Now that a fifth of UK retail sales take place online, as documented in the latest online sales figures, it’s sometimes easy to forget just how quickly that has happened.
We spoke to Barclaycard’s Simon Pounds and Howard Wallington, as the credit card company celebrates 50 years in business, to hear about the slow emergence of ecommerce from two people who saw it happen.
It’s hard to recall a time when UK shoppers didn’t buy online. Or when most didn’t even have the email addresses that would enable the online transaction. But, Simon Pounds and Howard Wallington reminded me in a conversation earlier this month, that was the case just twenty years ago.
For, back in the mid-1990s Barclays launched Barclay Square as a way to explore the potential of sales on the internet. Howard Wallington, now senior manager for strategy and business innovation at Barclaycard, was there at the beginning. “Together with a very small company based out of Jersey we decided what we needed to do was to try and connect a shop – a marketing place for your wares – and connect this to an internet payment back end to do our very first payment online.” The biggest part of this challenge was in connecting payment pages to its payment capabilities.
The aim was to disrupt the market through innovations in payments. “What we decided was that we would create a shopping mall. At the time my nearest place to shop was the shopping centre in Milton Keynes – and in the very early stages of Barclay Square, we created a three-level mall. You’d click on Toys R Us or Argos or Interflora and that would take you to a very simple set of pages created with those organisations. We literally created a small set of products and at some stage created a shopping basket. Within a few months we had a fully-operating shopping mall.”
The retailers, customers of Barclays, were invited to get on board because they had some of the background that might equip them for selling over the internet. Interflora, for example, had a delivery network, while Argos, with its catalogue heritage, already had some pictures of its products. “Not a lot of stores needed to photograph their product to sell them,” says Wallington. “Normally you’d go into the store and look.” He adds: “Even Argos said can you digitize a picture? Even though they were a catalogue retailer this was new to them. They were used to print. I remember hiring our own photographer, we went into one of the organisations, created a white box and we were trying to get the photographer to take an exciting picture of a product. There were only 10 or 20 products in the early days.”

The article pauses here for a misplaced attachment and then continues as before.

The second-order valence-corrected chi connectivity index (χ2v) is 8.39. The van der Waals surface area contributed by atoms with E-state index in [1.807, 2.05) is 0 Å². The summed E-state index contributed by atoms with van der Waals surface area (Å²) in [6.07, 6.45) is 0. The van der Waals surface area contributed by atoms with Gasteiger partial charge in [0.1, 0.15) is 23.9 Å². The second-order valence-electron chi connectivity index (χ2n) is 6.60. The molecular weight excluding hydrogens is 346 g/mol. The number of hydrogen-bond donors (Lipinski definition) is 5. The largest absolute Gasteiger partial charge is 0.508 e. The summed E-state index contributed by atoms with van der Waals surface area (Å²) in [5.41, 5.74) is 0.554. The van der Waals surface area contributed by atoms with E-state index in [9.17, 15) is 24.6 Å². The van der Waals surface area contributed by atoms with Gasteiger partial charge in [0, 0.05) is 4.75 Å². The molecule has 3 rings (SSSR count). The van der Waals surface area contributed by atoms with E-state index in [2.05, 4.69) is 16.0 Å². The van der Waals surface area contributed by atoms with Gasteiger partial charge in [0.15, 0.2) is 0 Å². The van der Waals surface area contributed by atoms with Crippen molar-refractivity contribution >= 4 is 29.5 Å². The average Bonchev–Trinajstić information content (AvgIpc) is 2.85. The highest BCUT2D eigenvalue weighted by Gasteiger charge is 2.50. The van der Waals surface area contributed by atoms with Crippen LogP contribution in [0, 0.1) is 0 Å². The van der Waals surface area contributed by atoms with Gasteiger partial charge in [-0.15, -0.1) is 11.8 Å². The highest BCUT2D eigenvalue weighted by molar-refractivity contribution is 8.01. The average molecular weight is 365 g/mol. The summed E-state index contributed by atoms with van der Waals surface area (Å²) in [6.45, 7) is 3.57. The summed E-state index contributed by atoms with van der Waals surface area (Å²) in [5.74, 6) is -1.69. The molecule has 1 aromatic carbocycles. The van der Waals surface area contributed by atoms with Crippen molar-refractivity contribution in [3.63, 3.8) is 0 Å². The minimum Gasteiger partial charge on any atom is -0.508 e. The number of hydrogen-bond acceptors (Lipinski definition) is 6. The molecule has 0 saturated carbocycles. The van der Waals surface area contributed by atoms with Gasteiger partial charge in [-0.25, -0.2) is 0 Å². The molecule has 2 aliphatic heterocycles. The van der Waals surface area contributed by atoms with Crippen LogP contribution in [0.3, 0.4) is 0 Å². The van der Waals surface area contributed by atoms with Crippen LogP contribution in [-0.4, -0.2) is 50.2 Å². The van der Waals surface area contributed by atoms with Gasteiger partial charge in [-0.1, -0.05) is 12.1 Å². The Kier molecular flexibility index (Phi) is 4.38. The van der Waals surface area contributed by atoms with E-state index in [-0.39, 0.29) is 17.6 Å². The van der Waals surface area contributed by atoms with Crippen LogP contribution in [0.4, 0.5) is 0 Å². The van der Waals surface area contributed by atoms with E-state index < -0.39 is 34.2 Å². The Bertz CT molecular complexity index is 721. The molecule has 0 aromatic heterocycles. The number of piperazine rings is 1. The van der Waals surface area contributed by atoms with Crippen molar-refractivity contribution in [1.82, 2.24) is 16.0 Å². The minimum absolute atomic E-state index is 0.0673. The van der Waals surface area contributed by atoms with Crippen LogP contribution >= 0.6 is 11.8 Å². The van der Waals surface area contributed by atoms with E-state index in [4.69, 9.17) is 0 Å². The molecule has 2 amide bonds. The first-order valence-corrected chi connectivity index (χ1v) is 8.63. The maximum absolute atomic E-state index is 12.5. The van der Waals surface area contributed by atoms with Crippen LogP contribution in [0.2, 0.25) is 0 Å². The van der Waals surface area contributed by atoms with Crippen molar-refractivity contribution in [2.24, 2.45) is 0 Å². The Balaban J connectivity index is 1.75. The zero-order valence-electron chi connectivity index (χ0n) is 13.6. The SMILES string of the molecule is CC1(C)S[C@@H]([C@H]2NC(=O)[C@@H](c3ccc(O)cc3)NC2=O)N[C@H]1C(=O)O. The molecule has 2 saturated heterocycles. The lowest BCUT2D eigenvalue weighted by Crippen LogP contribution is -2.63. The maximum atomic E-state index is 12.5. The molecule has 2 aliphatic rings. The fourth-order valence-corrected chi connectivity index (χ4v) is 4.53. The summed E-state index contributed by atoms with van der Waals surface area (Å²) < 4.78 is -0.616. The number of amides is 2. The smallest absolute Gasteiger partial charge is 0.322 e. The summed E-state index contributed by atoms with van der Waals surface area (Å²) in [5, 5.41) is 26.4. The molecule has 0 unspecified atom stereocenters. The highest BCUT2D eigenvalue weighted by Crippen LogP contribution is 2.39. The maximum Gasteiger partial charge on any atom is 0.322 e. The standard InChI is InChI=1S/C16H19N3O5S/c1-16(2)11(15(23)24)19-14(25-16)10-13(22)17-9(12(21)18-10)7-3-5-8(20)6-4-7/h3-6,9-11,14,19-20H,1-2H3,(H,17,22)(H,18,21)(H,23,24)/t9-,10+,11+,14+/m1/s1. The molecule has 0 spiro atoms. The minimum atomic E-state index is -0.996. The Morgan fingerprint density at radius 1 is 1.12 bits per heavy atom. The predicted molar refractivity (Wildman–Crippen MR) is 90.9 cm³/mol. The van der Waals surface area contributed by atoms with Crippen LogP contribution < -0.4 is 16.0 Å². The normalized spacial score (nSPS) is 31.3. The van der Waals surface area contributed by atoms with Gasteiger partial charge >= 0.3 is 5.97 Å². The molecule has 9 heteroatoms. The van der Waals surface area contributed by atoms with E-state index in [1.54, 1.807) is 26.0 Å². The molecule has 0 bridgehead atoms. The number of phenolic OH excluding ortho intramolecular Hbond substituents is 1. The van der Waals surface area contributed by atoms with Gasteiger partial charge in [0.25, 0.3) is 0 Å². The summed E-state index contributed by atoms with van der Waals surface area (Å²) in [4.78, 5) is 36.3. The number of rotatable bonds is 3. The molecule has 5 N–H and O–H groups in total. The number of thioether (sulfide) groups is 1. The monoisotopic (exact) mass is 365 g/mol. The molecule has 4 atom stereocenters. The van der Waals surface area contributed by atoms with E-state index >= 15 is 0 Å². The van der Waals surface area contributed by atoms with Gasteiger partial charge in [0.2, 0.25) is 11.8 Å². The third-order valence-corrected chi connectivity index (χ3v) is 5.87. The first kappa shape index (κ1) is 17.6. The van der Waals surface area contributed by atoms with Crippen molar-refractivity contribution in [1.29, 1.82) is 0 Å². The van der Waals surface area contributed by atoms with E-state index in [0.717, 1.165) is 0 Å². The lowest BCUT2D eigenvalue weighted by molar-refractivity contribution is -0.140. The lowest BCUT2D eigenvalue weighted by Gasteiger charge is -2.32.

Commerce was very slow to take off – the first transaction, believes Wallington, was probably carried out by a member of the team. He is certain it was the first online payment in the UK. Reports from the time suggest a high level of interest in the initiative, though actual purchases remained stubbornly low. Reporting the first 24 hours of business on Barclay Square, then described as “Barclays Bank’s experiment in home shopping”, Questia.com said that 14,000 people had passed through its virtual doors. It quotes a Barclays spokeswomen as saying that it could not yet say how many people went on to buy anything. “It takes a few days to process the credit card transactions,” she said.